You identified disruption as a key factor in your report, and that has gained a significant amount of media attention as the Games have approached, specifically regarding traffic.
I was a bit surprised it had taken so long to talk about disruption. It is a necessary disruption, and the government is talking about it as a temporary inconvenience. For a lot of people, the Games will be a temporary inconvenience, but for small businesses that rely on regular cash flow, the disruption will be a lot for them. Some businesses will get along fine for those two weeks and the couple of weeks before and after, whereas others will find it incredibly difficult.
The report identified that social media could be a key way for many businesses to leverage the exposure brought by the Commonwealth Games.
Depending on the business and its individual situation, we definitely thought that social media was important. For example, there is a good chance that tourism businesses will benefit a lot from the Games directly through increased tourism, but they can also tie in with a social media awareness campaign to highlight their business and the region to potential customers. If the Commonwealth Games is not part of your core business, you can still be creative and link the business with the Games and social media is certainly a good way of doing that.
You also identified that this will be one of the first major international events held in Australia since Airbnb has gained a strong foothold in the accommodation market.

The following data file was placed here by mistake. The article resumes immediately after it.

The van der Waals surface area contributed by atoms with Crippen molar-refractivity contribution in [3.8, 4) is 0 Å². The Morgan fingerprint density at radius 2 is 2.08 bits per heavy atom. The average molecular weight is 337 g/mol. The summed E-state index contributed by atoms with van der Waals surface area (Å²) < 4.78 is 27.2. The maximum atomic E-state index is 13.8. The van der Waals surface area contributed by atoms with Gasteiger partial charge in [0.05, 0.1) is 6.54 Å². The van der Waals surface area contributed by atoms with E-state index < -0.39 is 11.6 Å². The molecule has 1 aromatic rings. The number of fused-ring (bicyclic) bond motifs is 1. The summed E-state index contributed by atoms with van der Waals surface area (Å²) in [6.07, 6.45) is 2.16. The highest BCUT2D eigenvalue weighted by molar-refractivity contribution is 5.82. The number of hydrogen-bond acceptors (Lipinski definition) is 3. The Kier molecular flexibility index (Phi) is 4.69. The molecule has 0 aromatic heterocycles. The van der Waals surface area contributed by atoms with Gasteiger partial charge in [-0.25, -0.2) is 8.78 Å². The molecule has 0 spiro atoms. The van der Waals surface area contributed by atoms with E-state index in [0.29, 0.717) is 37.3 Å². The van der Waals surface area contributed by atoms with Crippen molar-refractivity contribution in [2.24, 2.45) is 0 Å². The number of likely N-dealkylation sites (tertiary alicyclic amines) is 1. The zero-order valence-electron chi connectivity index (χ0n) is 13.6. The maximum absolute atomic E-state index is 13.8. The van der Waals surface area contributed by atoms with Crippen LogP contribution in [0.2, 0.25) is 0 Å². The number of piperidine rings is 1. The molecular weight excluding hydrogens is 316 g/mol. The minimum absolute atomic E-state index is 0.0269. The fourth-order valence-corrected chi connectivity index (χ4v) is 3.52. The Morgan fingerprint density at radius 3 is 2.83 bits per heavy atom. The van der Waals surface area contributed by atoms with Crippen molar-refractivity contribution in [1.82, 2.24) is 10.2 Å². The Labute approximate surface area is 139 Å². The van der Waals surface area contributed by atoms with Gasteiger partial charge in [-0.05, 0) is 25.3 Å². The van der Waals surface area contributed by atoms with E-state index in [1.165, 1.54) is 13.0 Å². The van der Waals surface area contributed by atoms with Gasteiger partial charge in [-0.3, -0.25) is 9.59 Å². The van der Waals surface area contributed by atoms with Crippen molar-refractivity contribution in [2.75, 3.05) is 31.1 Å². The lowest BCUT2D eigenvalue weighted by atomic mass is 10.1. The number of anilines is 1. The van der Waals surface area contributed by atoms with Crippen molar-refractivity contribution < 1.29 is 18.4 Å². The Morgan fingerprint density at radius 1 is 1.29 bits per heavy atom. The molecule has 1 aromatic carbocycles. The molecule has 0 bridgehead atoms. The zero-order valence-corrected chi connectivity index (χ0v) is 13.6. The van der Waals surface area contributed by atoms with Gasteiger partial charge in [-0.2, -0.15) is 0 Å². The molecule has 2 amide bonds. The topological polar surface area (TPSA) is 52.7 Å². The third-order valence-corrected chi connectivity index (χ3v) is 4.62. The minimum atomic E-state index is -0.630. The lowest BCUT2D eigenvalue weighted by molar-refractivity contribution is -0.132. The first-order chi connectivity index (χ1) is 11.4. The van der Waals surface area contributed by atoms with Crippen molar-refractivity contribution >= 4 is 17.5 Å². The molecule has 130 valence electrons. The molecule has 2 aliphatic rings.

That was based on anecdotal evidence. We didn’t speak to Airbnb, but we did speak to real estate agents who were talking about it, so we started investigating whether there was an increase in Airbnb rental rates in the areas surrounding Games venues. We discovered that Airbnb was going to be an interesting factor in the mix, especially after we saw that Gold Coast Tourism was linking to it as an alternative and viable source of accommodation.
How will it impact traditional hoteliers?
I’ve seen statistics that say that traditional types of accommodation are well booked. Airbnb will take overflow: whereas at past major events some tourists would have to stay in neighbouring towns, in this case it looks like that overflow will be absorbed by Airbnb. Where it will present difficulties is that Airbnb accommodation is generally in suburban communities, so there may be increased road and foot traffic in those local areas. That could be an opportunity for local businesses to prosper in the communities where that is taking place. We will have to see whether Airbnb people cook dinner at home, or if they patronise local restaurants.